construing comparable Michigan statuteSummary of this case from Maguire, Ward, Maguire & Eldredge v. Idaho Insurance Guaranty Ass'n
Docket Nos. 60633-60636.
Decided July 17, 1978.
On application by the parties for leave to appeal the Supreme Court, in lieu of granting leave to appeal, modified the decision of the Court of Appeals and affirmed as modified.
Leven, Logan, Ashare Chinitz for plaintiff Metry, Metry, Sanom Ashare.
Vandeveer, Garzia, Tonkin, Kerr Heaphy, P.C., in propriis personis. Dykema, Gossett, Spencer, Goodnow Trigg (by Donald S. Young) for defendant.
These applications for leave to appeal present several questions with regard to the interpretation of the Property and Casualty Guaranty Association Act. 1969 PA 277, MCLA 500.7901 et seq.; MSA 24.17901 et seq. The principal issue is whether claims by law firms for legal services rendered to insolvent insurance companies before insolvency are "covered claims" as defined in the act. We conclude that the Court of Appeals correctly held that they are not. However, the Court of Appeals erred in ruling that the law firms are entitled to fees for pre-insolvency legal services as to matters which they were thereafter hired to complete by the association.
Defendant Michigan Property and Casualty Guaranty Association is an association of insurers (other than life and disability insurers) licensed to do business in Michigan which was established pursuant to the Property and Casualty Guaranty Association Act. The association has the statutory duty to pay obligations of insolvent insurers which come within the act's definition of "covered claims".
Plaintiff Vandeveer, Garzia, Tonkin, Kerr Heaphy, P.C., had been retained by Citizens Casualty Company of New York and Commercial Underwriters to defend various persons insured under policies issued by those companies. Plaintiff Metry, Metry, Sanom Ashare had been retained by LaSalle National Insurance Company to defend claims made against persons insured under policies issued by LaSalle. All three insurance companies were members of the association. The insurance companies became insolvent and the Michigan Commissioner of Insurance was appointed receiver for them in Michigan pursuant to the Uniform Insurers Liquidation Act. MCLA 500.7836 et seq.; MSA 24.17836 et seq.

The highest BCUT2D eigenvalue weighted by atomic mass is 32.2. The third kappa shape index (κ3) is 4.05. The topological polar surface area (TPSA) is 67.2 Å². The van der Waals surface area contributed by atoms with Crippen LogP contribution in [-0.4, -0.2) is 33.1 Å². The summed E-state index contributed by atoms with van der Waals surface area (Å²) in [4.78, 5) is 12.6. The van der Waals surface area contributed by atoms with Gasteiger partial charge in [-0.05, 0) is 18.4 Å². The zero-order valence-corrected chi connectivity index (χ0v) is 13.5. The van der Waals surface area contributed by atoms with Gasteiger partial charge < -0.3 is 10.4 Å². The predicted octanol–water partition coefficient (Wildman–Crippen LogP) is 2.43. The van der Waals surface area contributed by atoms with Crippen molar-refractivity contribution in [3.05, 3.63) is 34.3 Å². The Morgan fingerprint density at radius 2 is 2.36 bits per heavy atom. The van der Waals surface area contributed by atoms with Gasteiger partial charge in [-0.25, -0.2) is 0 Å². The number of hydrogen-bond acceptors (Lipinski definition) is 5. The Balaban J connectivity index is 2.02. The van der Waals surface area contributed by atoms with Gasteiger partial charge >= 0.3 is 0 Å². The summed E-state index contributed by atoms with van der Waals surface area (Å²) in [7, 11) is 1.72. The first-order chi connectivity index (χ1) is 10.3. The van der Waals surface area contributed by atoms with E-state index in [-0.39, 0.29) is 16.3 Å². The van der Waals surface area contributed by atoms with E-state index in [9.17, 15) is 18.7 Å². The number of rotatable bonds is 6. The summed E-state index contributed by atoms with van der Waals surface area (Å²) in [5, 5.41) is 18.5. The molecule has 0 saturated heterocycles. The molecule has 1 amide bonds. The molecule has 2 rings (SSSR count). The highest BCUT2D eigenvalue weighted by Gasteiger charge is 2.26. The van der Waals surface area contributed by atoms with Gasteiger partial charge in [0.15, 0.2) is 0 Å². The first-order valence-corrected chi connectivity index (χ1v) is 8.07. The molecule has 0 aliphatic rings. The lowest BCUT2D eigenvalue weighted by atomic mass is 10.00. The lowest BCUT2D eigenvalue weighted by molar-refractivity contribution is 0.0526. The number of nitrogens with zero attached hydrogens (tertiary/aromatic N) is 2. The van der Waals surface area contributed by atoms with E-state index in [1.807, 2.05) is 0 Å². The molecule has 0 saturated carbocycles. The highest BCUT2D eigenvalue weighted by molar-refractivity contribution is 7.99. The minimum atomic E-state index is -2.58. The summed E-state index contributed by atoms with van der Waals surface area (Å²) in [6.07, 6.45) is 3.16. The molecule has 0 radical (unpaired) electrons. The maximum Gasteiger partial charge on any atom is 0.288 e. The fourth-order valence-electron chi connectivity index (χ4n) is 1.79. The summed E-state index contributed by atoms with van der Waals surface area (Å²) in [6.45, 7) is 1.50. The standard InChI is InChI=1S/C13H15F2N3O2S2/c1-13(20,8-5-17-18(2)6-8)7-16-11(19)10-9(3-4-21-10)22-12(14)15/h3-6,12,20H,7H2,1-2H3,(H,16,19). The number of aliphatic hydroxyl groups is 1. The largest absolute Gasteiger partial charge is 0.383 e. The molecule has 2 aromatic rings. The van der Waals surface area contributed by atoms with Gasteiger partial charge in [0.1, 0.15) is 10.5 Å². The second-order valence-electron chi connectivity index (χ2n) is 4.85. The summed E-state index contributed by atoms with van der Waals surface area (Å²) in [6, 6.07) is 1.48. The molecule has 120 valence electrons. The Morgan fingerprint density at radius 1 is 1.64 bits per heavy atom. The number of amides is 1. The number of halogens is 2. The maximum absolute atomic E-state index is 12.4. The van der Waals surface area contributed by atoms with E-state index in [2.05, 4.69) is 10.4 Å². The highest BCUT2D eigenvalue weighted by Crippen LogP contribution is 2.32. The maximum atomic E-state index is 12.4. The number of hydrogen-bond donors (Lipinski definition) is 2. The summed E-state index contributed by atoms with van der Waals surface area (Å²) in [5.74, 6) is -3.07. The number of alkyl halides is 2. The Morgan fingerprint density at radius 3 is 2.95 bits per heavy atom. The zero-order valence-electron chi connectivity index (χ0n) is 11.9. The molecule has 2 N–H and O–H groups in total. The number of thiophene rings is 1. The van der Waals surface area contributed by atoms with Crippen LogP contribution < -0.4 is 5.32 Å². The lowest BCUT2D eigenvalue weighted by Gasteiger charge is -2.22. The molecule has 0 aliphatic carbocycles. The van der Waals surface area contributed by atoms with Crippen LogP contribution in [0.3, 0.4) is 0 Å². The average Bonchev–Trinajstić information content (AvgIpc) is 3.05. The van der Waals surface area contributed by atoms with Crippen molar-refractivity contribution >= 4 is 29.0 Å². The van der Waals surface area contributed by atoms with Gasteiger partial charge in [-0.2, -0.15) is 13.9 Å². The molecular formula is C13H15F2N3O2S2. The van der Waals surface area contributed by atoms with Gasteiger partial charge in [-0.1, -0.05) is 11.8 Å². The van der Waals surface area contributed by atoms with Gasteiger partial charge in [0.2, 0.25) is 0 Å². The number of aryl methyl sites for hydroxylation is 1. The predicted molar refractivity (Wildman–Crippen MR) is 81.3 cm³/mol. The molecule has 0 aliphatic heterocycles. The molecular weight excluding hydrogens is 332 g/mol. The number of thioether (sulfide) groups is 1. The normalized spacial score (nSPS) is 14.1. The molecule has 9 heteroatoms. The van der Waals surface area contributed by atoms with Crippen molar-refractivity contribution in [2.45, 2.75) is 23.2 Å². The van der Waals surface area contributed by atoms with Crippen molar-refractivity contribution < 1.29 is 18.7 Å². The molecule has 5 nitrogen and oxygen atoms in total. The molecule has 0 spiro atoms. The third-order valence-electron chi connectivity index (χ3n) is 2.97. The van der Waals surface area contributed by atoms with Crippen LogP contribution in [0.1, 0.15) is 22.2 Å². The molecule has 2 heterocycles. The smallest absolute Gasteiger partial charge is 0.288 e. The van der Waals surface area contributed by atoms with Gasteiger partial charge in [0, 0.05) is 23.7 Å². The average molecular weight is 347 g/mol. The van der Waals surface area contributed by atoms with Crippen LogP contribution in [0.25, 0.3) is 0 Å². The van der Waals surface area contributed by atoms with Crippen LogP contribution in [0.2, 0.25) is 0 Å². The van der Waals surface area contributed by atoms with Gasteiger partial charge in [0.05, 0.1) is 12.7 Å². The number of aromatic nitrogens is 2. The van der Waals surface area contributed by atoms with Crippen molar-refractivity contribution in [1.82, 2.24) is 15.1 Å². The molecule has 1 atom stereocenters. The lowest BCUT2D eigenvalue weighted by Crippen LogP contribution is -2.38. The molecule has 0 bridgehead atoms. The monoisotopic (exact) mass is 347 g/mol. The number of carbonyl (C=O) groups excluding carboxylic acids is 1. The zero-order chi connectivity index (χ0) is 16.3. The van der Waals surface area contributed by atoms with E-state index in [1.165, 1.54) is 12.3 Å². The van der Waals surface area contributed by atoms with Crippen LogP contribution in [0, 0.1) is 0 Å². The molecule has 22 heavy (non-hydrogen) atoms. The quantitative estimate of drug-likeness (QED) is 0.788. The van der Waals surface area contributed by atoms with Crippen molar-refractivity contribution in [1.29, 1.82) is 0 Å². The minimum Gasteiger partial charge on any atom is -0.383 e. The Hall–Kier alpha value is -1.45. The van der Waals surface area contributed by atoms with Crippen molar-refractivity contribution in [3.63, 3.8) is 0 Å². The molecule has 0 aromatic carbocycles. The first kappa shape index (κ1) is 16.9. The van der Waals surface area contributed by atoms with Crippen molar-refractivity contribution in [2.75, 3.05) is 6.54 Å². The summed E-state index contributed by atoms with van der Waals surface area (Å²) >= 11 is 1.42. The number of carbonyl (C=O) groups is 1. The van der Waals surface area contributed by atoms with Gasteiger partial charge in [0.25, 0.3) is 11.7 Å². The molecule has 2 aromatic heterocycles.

Pursuant to its statutory obligations, the association undertook to defend claims made against persons insured by the three insolvent companies.
The plaintiff law firms filed timely claims under the guaranty act for attorney fees for services performed prior to the insolvency of the insurance companies. The claims were not paid, and the law firms commenced separate lawsuits against the association in the Wayne Circuit Court.
In the Vandeveer case, each party filed a motion for summary judgment. Judge Thomas Roumell concluded that attorney fees for services rendered before insolvency were covered claims within the language of the guaranty act and therefore the association was obligated to pay those fees. Accordingly he granted the Vandeveer firm's motion for summary judgment and denied the association's motion.
In the Metry case, a non-jury trial was held before Judge Benjamin D. Burdick. He ruled that plaintiff's claims for pre-insolvency legal services were not covered claims under the act.
In each case the unsuccessful party appealed. The Court of Appeals concluded that pre-insolvency legal fees were not covered claims. 79 Mich. App. 226; 261 N.W.2d 267 (1977). However, the Court (with one judge dissenting) went on to create an exception for certain fees. Specifically, the Court of Appeals held that the association is responsible for paying fees for legal services performed prior to the insurer's insolvency as to those matters which the plaintiff law firms were hired by the association to complete.
Under MCLA 500.7931; MSA 24.17931, the association is obligated to pay and discharge "covered claims". The resolution of this case depends on whether attorney fees attributable to services performed prior to the insolvencies of the insurance companies are "covered claims" within the definitional section. MCLA 500.7925; MSA 24.17925 provides in part: